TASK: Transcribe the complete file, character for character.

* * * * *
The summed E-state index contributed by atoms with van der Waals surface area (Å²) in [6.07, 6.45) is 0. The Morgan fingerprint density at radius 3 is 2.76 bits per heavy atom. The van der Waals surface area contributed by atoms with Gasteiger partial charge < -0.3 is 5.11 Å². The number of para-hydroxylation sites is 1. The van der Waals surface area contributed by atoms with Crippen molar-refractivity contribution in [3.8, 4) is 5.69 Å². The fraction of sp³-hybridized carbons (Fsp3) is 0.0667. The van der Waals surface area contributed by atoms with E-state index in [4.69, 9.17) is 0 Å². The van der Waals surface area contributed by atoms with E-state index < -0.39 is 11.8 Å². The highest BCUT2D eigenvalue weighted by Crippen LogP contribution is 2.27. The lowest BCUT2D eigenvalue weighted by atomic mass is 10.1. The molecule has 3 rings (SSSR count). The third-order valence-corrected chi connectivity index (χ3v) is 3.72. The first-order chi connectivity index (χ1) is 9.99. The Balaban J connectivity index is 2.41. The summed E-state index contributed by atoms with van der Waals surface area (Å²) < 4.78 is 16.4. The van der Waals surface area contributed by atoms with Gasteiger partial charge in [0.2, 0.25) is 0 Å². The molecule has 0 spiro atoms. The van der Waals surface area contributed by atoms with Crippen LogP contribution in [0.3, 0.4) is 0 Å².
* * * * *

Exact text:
The summed E-state index contributed by atoms with van der Waals surface area (Å²) in [6.07, 6.45) is 0. The Morgan fingerprint density at radius 3 is 2.76 bits per heavy atom. The van der Waals surface area contributed by atoms with Gasteiger partial charge < -0.3 is 5.11 Å². The number of para-hydroxylation sites is 1. The van der Waals surface area contributed by atoms with Crippen molar-refractivity contribution in [3.8, 4) is 5.69 Å². The fraction of sp³-hybridized carbons (Fsp3) is 0.0667. The van der Waals surface area contributed by atoms with E-state index in [4.69, 9.17) is 0 Å². The van der Waals surface area contributed by atoms with E-state index < -0.39 is 11.8 Å². The highest BCUT2D eigenvalue weighted by Crippen LogP contribution is 2.27. The lowest BCUT2D eigenvalue weighted by atomic mass is 10.1. The molecule has 3 rings (SSSR count). The third-order valence-corrected chi connectivity index (χ3v) is 3.72. The first-order chi connectivity index (χ1) is 9.99. The Balaban J connectivity index is 2.41. The summed E-state index contributed by atoms with van der Waals surface area (Å²) < 4.78 is 16.4. The van der Waals surface area contributed by atoms with Gasteiger partial charge in [0.2, 0.25) is 0 Å². The molecule has 0 spiro atoms. The van der Waals surface area contributed by atoms with Crippen LogP contribution in [0.3, 0.4) is 0 Å².